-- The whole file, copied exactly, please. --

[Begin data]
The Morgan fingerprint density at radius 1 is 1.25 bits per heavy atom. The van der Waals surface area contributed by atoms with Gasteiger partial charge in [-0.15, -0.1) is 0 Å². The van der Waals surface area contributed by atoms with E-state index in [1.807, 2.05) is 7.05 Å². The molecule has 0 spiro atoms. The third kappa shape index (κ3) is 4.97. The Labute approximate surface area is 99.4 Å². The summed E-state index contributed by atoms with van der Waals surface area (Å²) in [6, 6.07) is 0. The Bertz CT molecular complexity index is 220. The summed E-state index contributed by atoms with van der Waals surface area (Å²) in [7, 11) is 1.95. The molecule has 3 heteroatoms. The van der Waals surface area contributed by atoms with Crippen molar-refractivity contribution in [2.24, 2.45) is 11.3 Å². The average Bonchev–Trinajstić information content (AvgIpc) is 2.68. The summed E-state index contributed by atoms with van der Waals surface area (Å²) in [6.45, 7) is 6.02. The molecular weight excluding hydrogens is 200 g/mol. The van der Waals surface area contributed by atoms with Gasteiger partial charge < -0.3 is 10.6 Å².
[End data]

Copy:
The Morgan fingerprint density at radius 1 is 1.25 bits per heavy atom. The van der Waals surface area contributed by atoms with Gasteiger partial charge in [-0.15, -0.1) is 0 Å². The van der Waals surface area contributed by atoms with E-state index in [1.807, 2.05) is 7.05 Å². The molecule has 0 spiro atoms. The third kappa shape index (κ3) is 4.97. The Labute approximate surface area is 99.4 Å². The summed E-state index contributed by atoms with van der Waals surface area (Å²) in [6, 6.07) is 0. The Bertz CT molecular complexity index is 220. The summed E-state index contributed by atoms with van der Waals surface area (Å²) in [7, 11) is 1.95. The molecule has 3 heteroatoms. The van der Waals surface area contributed by atoms with Crippen molar-refractivity contribution in [2.24, 2.45) is 11.3 Å². The average Bonchev–Trinajstić information content (AvgIpc) is 2.68. The summed E-state index contributed by atoms with van der Waals surface area (Å²) in [6.45, 7) is 6.02. The molecular weight excluding hydrogens is 200 g/mol. The van der Waals surface area contributed by atoms with Gasteiger partial charge < -0.3 is 10.6 Å².